6. I applaud the NJ regulators for sticking to their regulations. How could they possibly allow Pansy Ho to be MGM Mirage’s partner if their goal is to completely isolate NJ operators from organized crime. Anyone who fools themselves (or their regulatory agencies) into thinking that Pansy got her money to invest in MGM Macau from anyone other than dear old Daddy is delusional. That alone should make her ineligible to be approved as a partner. But other reports of rampant drug usage and other corruption associated with Pansy in the dirty town of Macau are also in the supposedly “secret” report the CCC is considering.

    And shame on Nevada, Mississippi and any other gaming jurisdiction who signed of not only on her participation by her brother Lawrence, another silver spooner who wouldn’t have the money to place a bet in Macau if it wasn’t for crooked Daddy.

    But that leads us the the even more hypocritical discussion of the VIP market in Macau, which even today is rife with organized crime who could not get licensed in any jurisdiction, much less Macau.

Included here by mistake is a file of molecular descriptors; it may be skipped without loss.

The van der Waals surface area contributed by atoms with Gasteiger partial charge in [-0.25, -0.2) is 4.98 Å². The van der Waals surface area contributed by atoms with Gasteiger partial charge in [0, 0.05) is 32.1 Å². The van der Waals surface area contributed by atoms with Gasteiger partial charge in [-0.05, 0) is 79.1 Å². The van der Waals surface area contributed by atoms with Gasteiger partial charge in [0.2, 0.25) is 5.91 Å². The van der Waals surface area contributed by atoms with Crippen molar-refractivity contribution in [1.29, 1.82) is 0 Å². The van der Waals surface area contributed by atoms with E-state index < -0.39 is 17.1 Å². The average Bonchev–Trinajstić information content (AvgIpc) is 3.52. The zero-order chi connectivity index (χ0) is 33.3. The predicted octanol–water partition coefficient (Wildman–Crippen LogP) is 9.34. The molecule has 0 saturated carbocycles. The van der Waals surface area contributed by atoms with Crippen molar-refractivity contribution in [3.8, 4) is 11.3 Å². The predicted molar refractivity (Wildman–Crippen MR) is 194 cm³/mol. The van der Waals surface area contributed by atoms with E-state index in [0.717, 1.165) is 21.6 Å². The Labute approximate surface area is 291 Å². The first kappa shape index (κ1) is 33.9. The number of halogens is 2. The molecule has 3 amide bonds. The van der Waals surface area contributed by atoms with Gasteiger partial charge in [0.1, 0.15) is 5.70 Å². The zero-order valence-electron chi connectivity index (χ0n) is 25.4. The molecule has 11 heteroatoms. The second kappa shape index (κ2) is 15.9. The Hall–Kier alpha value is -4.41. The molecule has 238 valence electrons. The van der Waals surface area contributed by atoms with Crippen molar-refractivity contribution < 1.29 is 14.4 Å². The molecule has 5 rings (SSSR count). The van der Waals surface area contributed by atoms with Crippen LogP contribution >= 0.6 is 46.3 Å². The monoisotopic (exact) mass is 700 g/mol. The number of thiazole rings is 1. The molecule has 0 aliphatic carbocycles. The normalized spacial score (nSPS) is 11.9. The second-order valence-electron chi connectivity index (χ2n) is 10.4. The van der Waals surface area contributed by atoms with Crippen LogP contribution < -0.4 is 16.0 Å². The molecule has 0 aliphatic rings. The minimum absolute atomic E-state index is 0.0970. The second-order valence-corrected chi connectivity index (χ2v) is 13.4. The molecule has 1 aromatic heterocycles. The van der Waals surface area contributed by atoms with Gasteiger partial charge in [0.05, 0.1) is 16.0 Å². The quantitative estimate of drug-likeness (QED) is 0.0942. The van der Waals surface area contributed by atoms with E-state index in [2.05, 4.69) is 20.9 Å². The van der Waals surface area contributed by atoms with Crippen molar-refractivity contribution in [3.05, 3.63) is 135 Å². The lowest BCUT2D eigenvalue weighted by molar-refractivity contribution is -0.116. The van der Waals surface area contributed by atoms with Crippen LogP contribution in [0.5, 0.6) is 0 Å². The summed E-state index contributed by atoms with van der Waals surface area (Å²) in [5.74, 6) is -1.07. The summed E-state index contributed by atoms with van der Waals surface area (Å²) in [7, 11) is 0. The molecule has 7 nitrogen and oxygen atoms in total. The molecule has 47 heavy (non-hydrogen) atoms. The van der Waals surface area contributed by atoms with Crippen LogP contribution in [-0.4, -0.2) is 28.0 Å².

Will this decision hurt New Jersey? Yes, undoubtedly, but kudos to the regulators for putting principles before dollars.

  7. Strangely enough, this subject of Atlantic City government led me to think a lot about the liberal and free nature of Las Vegas and why visitors like our city so much.

    In Las Vegas tourists instantly feel like ‘anything goes’ and that they came to a place where the normal rules of society are set aside…and that they can take a vacation from the typical constraints of their everyday lives.

    As the Party Capital of the World, Las Vegas has always known that the normal rules of society have to seem like they’ve been set aside.

    The very nature of a “party” is that the everyday rules of life are relaxed. At a party a person is allowed to ‘break free’ for awhile and wear a lampshade on his head, flirt with his neighbor’s wife and act like a buffoon without too much repercussion.

    —————-
    Dictionary Definition
    PARTY:

    an advantageous or pleasurable situation or combination of circumstances of some duration and often of questionable character; period of content, LICENSE, EXEMPTION
    —————

    Author John Steinbeck thoroughly dissected the free-wheeling ‘nature of a party’ in the last chapters of his 1935 book ‘Tortilla Flat’. It’s good reading for anyone in the ‘party business’ (or casino industry).

    Las Vegas has over 77 years of experience in throwing proper parties. We are true experts in knowing all facets of ‘party life’.